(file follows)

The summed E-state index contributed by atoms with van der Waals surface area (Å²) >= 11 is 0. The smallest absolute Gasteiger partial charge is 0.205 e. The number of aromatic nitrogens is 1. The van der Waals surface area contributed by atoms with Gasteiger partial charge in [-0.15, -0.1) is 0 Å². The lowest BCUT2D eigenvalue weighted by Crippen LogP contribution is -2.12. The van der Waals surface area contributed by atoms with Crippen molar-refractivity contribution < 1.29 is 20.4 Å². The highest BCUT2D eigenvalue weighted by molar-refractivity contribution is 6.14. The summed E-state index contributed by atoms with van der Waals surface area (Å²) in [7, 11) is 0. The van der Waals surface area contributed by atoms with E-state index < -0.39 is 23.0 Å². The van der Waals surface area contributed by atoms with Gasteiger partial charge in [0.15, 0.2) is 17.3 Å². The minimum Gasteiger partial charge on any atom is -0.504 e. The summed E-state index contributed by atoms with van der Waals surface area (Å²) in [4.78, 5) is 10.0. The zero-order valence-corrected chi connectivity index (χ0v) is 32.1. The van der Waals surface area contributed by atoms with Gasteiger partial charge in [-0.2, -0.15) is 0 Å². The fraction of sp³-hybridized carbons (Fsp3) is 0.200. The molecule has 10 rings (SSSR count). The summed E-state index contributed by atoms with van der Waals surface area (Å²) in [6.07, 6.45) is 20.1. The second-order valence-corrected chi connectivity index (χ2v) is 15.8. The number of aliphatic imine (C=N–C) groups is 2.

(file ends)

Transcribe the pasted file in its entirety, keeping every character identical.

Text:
The summed E-state index contributed by atoms with van der Waals surface area (Å²) >= 11 is 0. The smallest absolute Gasteiger partial charge is 0.205 e. The number of aromatic nitrogens is 1. The van der Waals surface area contributed by atoms with Gasteiger partial charge in [-0.15, -0.1) is 0 Å². The lowest BCUT2D eigenvalue weighted by Crippen LogP contribution is -2.12. The van der Waals surface area contributed by atoms with Crippen molar-refractivity contribution < 1.29 is 20.4 Å². The highest BCUT2D eigenvalue weighted by molar-refractivity contribution is 6.14. The summed E-state index contributed by atoms with van der Waals surface area (Å²) in [7, 11) is 0. The van der Waals surface area contributed by atoms with E-state index < -0.39 is 23.0 Å². The van der Waals surface area contributed by atoms with Gasteiger partial charge in [0.15, 0.2) is 17.3 Å². The minimum Gasteiger partial charge on any atom is -0.504 e. The summed E-state index contributed by atoms with van der Waals surface area (Å²) in [4.78, 5) is 10.0. The zero-order valence-corrected chi connectivity index (χ0v) is 32.1. The van der Waals surface area contributed by atoms with Gasteiger partial charge in [-0.2, -0.15) is 0 Å². The fraction of sp³-hybridized carbons (Fsp3) is 0.200. The molecule has 10 rings (SSSR count). The summed E-state index contributed by atoms with van der Waals surface area (Å²) in [6.07, 6.45) is 20.1. The second-order valence-corrected chi connectivity index (χ2v) is 15.8. The number of aliphatic imine (C=N–C) groups is 2.